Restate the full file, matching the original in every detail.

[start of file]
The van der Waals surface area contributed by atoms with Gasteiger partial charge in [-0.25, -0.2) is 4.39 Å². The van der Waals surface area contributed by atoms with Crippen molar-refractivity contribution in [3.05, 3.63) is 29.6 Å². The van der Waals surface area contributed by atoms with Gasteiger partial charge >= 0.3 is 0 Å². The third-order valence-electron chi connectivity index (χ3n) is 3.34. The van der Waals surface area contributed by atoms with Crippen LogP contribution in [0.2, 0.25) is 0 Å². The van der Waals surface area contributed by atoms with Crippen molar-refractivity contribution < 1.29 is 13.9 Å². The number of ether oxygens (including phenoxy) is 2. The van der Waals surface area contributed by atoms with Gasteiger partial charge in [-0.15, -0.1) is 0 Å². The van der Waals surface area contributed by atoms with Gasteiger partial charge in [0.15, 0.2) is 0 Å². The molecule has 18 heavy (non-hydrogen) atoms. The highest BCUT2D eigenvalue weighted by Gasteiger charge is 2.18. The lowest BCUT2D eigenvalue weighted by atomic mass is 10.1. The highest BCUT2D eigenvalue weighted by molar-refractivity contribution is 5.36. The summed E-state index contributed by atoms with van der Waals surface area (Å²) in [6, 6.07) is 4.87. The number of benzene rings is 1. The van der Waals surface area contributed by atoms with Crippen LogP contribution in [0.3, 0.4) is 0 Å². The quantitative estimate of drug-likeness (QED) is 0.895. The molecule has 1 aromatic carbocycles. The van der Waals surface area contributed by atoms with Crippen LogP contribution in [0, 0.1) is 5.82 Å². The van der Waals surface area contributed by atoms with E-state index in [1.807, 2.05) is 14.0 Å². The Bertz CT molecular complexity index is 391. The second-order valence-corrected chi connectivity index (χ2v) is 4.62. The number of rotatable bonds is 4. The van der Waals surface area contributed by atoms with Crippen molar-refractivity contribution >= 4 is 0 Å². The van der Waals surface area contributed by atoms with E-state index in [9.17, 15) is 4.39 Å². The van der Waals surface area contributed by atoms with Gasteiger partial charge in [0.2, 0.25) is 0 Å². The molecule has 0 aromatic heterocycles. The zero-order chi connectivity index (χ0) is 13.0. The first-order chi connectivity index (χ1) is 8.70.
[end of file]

The van der Waals surface area contributed by atoms with Gasteiger partial charge in [-0.25, -0.2) is 4.39 Å². The van der Waals surface area contributed by atoms with Crippen molar-refractivity contribution in [3.05, 3.63) is 29.6 Å². The van der Waals surface area contributed by atoms with Gasteiger partial charge >= 0.3 is 0 Å². The third-order valence-electron chi connectivity index (χ3n) is 3.34. The van der Waals surface area contributed by atoms with Crippen LogP contribution in [0.2, 0.25) is 0 Å². The van der Waals surface area contributed by atoms with Crippen molar-refractivity contribution < 1.29 is 13.9 Å². The number of ether oxygens (including phenoxy) is 2. The van der Waals surface area contributed by atoms with Gasteiger partial charge in [-0.15, -0.1) is 0 Å². The van der Waals surface area contributed by atoms with Gasteiger partial charge in [0.15, 0.2) is 0 Å². The molecule has 18 heavy (non-hydrogen) atoms. The highest BCUT2D eigenvalue weighted by Gasteiger charge is 2.18. The lowest BCUT2D eigenvalue weighted by atomic mass is 10.1. The highest BCUT2D eigenvalue weighted by molar-refractivity contribution is 5.36. The summed E-state index contributed by atoms with van der Waals surface area (Å²) in [6, 6.07) is 4.87. The number of benzene rings is 1. The van der Waals surface area contributed by atoms with Crippen LogP contribution in [0.3, 0.4) is 0 Å². The quantitative estimate of drug-likeness (QED) is 0.895. The molecule has 1 aromatic carbocycles. The van der Waals surface area contributed by atoms with Crippen LogP contribution in [0, 0.1) is 5.82 Å². The van der Waals surface area contributed by atoms with E-state index in [1.807, 2.05) is 14.0 Å². The Bertz CT molecular complexity index is 391. The second-order valence-corrected chi connectivity index (χ2v) is 4.62. The number of rotatable bonds is 4. The van der Waals surface area contributed by atoms with Crippen molar-refractivity contribution >= 4 is 0 Å². The van der Waals surface area contributed by atoms with E-state index in [9.17, 15) is 4.39 Å². The van der Waals surface area contributed by atoms with Gasteiger partial charge in [0.2, 0.25) is 0 Å². The molecule has 0 aromatic heterocycles. The zero-order chi connectivity index (χ0) is 13.0. The first-order chi connectivity index (χ1) is 8.70.